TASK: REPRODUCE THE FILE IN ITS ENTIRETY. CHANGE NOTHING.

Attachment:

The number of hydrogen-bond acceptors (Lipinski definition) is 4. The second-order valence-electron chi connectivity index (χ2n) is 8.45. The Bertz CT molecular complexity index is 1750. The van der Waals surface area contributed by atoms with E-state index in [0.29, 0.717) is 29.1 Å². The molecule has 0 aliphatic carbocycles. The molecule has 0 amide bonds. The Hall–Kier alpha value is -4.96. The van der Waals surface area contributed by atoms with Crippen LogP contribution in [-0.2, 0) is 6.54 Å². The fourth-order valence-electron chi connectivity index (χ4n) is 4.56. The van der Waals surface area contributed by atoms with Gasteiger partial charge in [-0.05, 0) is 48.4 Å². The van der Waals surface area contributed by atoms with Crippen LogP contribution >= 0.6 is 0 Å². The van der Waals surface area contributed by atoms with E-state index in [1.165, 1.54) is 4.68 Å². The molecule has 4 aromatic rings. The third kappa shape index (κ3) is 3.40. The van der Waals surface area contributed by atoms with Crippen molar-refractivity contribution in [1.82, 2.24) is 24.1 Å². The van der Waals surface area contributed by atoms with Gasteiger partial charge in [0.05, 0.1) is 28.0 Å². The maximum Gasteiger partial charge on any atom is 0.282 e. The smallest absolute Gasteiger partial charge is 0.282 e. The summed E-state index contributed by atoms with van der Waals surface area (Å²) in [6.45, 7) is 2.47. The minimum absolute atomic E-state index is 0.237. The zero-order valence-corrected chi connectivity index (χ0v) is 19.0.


The number of hydrogen-bond acceptors (Lipinski definition) is 4. The second-order valence-electron chi connectivity index (χ2n) is 8.45. The Bertz CT molecular complexity index is 1750. The van der Waals surface area contributed by atoms with E-state index in [0.29, 0.717) is 29.1 Å². The molecule has 0 aliphatic carbocycles. The molecule has 0 amide bonds. The Hall–Kier alpha value is -4.96. The van der Waals surface area contributed by atoms with Crippen LogP contribution in [-0.2, 0) is 6.54 Å². The fourth-order valence-electron chi connectivity index (χ4n) is 4.56. The van der Waals surface area contributed by atoms with Gasteiger partial charge in [-0.05, 0) is 48.4 Å². The van der Waals surface area contributed by atoms with Crippen LogP contribution >= 0.6 is 0 Å². The van der Waals surface area contributed by atoms with E-state index in [1.165, 1.54) is 4.68 Å². The molecule has 4 aromatic rings. The third kappa shape index (κ3) is 3.40. The van der Waals surface area contributed by atoms with Crippen molar-refractivity contribution in [1.82, 2.24) is 24.1 Å². The van der Waals surface area contributed by atoms with Gasteiger partial charge in [0.05, 0.1) is 28.0 Å². The maximum Gasteiger partial charge on any atom is 0.282 e. The smallest absolute Gasteiger partial charge is 0.282 e. The summed E-state index contributed by atoms with van der Waals surface area (Å²) in [6.45, 7) is 2.47. The minimum absolute atomic E-state index is 0.237. The zero-order valence-corrected chi connectivity index (χ0v) is 19.0.